Gore calls on Nick's of Clinton President cancels public appearances

July 22, 1993|By Carl M. Cannon | Carl M. Cannon,Staff Writer

WALDORF -- They came to the parking lot outside Nick's of Clinton grocery and deli expecting a chance to ask President Clinton about his proposed tax increases -- and got neither the president nor the chance to ask questions.

Some didn't even get in.

These quickie trips across the D.C. line into Maryland have served as effective props for the Clinton administration, but yesterday's appearance in Waldorf by last-minute stand-in Al Gore left a little to be desired.

"It was extremely disappointing, and I'm sure I speak for all of Charles County," said Mickey Ferrante, Nick's wife. Thinking she might be showing the vice president a little disrespect, she hastened to add, "But it was still an honor that Mr. Gore came."

The vice president was sent at the last minute when Mr. Clinton canceled his public schedule after the apparent suicide of Vincent W. Foster Jr., deputy White House counsel and a longtime friend of the president and first lady.

Many in the audience did not know of Mr. Foster's death, and the crowed complied respectfully when Mr. Gore asked for a moment of silence in his honor. He then spoke about the Clinton administration's economic plan and why he believes it will help, not hurt, small business.

Afterward, the vice president took questions on a telephone satellite hookup from small-business owners in seven other cities tTC while sitting on a stool in front of the meat counter in Nick's.

At least some of the 300 or 400 small-business people and local Democrats invited to the event were impressed.

"I'm elated," said Evalyn Phelps, owner of a tiny elevator safety inspection company in White Plains, a small community south of Waldorf. She said that as she listened to the vice president explain the plan, she realized her taxes probably would not be going up as she had believed. "I said, 'Hurray!' "

Paul Ratcliffe, owner of a florist shop in the shopping center where Mr. Gore spoke, had a different reaction. He said he and his wife haven't broken even on their shop in the three years it's been open and think very little of Mr. Gore's claim that low interest rates will allow businesses to take out loans to expand.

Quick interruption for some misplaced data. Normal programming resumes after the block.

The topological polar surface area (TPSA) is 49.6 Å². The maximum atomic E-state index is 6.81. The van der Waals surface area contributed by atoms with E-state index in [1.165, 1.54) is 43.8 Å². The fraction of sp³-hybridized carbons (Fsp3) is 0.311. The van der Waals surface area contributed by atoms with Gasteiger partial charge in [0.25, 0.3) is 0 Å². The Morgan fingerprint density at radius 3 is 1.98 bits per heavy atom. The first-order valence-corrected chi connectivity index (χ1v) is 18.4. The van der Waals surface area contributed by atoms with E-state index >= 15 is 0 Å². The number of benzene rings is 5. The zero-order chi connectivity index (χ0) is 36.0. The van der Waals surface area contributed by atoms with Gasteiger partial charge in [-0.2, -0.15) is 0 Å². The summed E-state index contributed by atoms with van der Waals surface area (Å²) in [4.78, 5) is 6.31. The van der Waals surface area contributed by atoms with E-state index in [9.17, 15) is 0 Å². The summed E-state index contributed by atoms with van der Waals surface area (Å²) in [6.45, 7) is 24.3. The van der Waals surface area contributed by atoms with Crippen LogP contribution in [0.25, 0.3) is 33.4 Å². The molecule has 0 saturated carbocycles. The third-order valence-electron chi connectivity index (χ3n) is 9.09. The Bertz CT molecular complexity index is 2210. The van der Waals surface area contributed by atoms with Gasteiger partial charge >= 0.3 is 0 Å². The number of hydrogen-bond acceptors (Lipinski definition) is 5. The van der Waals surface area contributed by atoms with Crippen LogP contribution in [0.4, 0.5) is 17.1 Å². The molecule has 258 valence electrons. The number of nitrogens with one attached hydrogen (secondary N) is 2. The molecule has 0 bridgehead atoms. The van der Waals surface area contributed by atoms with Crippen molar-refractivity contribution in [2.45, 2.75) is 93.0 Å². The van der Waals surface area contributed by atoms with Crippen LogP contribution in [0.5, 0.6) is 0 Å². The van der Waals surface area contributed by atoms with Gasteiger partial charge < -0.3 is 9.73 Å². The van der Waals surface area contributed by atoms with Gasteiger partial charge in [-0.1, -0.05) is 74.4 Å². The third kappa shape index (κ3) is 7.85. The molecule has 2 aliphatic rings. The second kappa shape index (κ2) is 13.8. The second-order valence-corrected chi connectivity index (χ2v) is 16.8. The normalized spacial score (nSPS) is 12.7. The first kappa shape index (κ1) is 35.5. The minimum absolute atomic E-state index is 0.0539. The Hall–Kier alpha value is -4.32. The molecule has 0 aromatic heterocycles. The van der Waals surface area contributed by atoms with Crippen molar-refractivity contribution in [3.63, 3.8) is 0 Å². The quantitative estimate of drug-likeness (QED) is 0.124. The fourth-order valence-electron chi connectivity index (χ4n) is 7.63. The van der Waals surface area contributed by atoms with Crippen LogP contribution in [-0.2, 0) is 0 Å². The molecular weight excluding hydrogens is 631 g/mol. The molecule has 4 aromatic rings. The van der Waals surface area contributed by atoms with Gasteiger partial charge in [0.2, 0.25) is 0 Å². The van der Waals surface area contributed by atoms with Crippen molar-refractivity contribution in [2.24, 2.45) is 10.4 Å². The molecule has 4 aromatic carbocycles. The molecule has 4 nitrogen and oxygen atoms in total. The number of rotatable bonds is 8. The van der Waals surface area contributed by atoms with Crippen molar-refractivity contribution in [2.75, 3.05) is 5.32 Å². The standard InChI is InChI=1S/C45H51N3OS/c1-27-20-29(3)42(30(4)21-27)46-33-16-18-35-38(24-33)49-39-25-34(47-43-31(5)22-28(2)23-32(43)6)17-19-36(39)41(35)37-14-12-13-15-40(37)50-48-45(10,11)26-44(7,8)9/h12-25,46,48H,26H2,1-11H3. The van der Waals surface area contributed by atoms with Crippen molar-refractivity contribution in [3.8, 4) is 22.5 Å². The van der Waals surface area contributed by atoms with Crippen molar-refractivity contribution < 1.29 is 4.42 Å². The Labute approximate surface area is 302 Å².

He says he doesn't want to expand, couldn't service a loan even at low rates, and just hopes to make a small profit each year.

"Their plan doesn't help me," Mr. Ratcliffe said. "When I look at what they're proposing -- taxes that hit people all the way down to $30,000 a year -- people are going to have less money to spend on discretionary items like flowers. It will be flowing into the federal government, not into my shop."

At least Mr. Ratcliffe got to hear Mr. Gore.

Scores of area residents showed up hoping to see the president, only to be turned away from the by-invitation-only event.

"I had a store full of people here, and the cops wouldn't even let them across the street," said Herman Mason, a clerk at the nearby Beantown Texaco Food Mart. "It was frustrating to a lot of people."

By the time Mr. Gore finished answering questions from the other cities, the crowd had all drifted away -- even though his Q&A was piped outside. Some didn't get far, though. Traffic was stopped on the town's main drag for nearly 15 minutes before the motorcade departed, leaving a huge tie-up for at least a mile up the road.

But for some, the thrill was undiminished.

Dawn Lucini, a college sophomore and head of the local Young Democratic Club, said, "I couldn't vote in the last election, and to me a vice president is just as good as a president any day."

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